Santa Doesn't Exist: Robin Robinson And Other Modern Day Scrooges

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SPOILER ALERT: Don't show this to your kids.

Talk about crushing dreams.

FOX Chicago news anchor Robin Robinson was under fire earlier this week for saying Santa Claus doesn't exist.

Robinson made the remarks on the evening newscast. Around the 2:55 mark in the video shown above she says parents should stop trying to convince their kids that Santa is Santa and as soon kids are able to talk, they should be told the "truth."

"Santa is a symbol of the generosity of the season. You go sit on his lap and we'll take a picture," Robinson says to her co-anchor. "But he's not coming down the chimney, he's not eating those cookies, he's not bringing you anything."

"My jaw dropped when I heard her say there was no Santa," Annette Kennedy Muller wrote on Facebook while viewer Laura Gravgaard Vlaming says, "Robin, it's not your right to tell EVERYONE's kids this!"

Following the 9 p.m. broadcast, the station received several phone calls, emails and online comments from angry viewers. Robinson was forced to apologize but this time she warned kids to leave the room.

"It was careless and callous to say what I said," she says.

Story Continues Below: Robin Robinson apologizing on FOX Chicago news

Is Santa Real? FOX Chicago News Anchor Robin Robinson Apologizes For Saying He's Not: MyFoxCHICAGO.com

This isn't the first time adults have made the naughty list during the holidays. A second grade grade teacher In New York, was recently accused of being a real Scrooge after she told her students Santa Claus wasn't real. The teacher, who was covering the North Pole with her students, also said parents filled stockings instead of St. Nick.

In 2008, a primary school teacher in the U.K. was fired after telling her students Santa was a fake. The supply teacher blurted out, "It's your parents who leave out presents on Christmas Day," which left many students in tears.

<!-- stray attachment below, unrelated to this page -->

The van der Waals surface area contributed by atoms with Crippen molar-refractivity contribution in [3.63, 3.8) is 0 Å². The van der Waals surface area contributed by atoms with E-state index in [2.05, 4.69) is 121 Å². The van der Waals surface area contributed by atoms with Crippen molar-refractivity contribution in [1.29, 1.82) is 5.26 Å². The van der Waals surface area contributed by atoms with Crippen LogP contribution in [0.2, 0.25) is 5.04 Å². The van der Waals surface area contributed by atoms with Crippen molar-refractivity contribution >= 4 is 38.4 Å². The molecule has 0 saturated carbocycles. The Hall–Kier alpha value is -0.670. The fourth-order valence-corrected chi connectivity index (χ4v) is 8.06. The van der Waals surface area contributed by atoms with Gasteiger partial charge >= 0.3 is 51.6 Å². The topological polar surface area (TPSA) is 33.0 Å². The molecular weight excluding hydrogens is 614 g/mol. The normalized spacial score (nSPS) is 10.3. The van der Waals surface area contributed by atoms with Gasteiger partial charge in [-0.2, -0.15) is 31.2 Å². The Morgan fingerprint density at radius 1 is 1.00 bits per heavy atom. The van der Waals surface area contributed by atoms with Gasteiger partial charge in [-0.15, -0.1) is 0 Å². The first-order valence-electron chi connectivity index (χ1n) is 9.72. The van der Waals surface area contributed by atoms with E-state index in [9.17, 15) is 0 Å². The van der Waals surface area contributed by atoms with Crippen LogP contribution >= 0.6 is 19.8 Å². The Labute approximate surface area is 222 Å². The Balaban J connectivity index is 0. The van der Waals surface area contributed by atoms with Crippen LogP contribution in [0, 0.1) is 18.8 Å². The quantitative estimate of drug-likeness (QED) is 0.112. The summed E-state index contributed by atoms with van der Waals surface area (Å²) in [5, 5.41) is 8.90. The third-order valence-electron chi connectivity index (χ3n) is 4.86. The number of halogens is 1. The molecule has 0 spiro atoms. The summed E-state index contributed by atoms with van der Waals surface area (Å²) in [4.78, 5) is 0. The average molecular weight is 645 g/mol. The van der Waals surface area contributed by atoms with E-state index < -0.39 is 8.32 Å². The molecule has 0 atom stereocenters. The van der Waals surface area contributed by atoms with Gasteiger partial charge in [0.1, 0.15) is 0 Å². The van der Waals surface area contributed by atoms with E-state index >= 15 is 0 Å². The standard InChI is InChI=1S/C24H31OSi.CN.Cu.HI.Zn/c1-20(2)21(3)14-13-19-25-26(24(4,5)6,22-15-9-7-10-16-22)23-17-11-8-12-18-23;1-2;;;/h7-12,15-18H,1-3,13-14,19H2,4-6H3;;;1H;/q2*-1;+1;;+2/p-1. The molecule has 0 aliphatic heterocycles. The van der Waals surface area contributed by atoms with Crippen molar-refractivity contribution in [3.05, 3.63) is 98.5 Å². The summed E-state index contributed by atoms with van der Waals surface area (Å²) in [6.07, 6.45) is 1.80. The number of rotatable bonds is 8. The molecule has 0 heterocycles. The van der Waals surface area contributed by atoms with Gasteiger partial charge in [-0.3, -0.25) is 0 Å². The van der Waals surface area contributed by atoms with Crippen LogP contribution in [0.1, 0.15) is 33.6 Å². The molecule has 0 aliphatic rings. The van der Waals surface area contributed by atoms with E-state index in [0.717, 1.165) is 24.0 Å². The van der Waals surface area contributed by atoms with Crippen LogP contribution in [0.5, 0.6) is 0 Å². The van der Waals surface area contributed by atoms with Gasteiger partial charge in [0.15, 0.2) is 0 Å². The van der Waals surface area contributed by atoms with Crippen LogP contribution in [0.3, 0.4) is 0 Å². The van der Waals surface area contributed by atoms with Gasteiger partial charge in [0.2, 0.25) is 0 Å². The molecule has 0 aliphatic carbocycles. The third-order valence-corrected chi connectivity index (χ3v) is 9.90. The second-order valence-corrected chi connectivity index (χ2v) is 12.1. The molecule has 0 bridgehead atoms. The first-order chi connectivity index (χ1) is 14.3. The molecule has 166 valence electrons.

Hey, it's not just the adults. The Gosselin kids from the now cancelled "Kate Plus 8," were accused of telling their 6-year-old classmates that Santa Claus was fake. Their representatives, however, denied the accusations.

But what should we be telling our kids?

Writer Marie Hartwell-Walker says there is a right time to slip in the truth.

"Somewhere around 6 or 7 or 8, your child poses that dreaded question. It can mark the end of a certain kind of innocence for the child and an end of a fun chapter of parenting for the adults."

She says considering the age and stage they're in will alter their reaction.

"Some kids respond to the news that Santa is a story with relief. They needed to have their perception of reality confirmed. Others respond with anger at their parents for having "lied" to them. They need help understanding that participating in a sweet story of childhood is not a fundamental betrayal of trust," she says.

How did you break the news about Santa to your kids? Let us know in the comments below.

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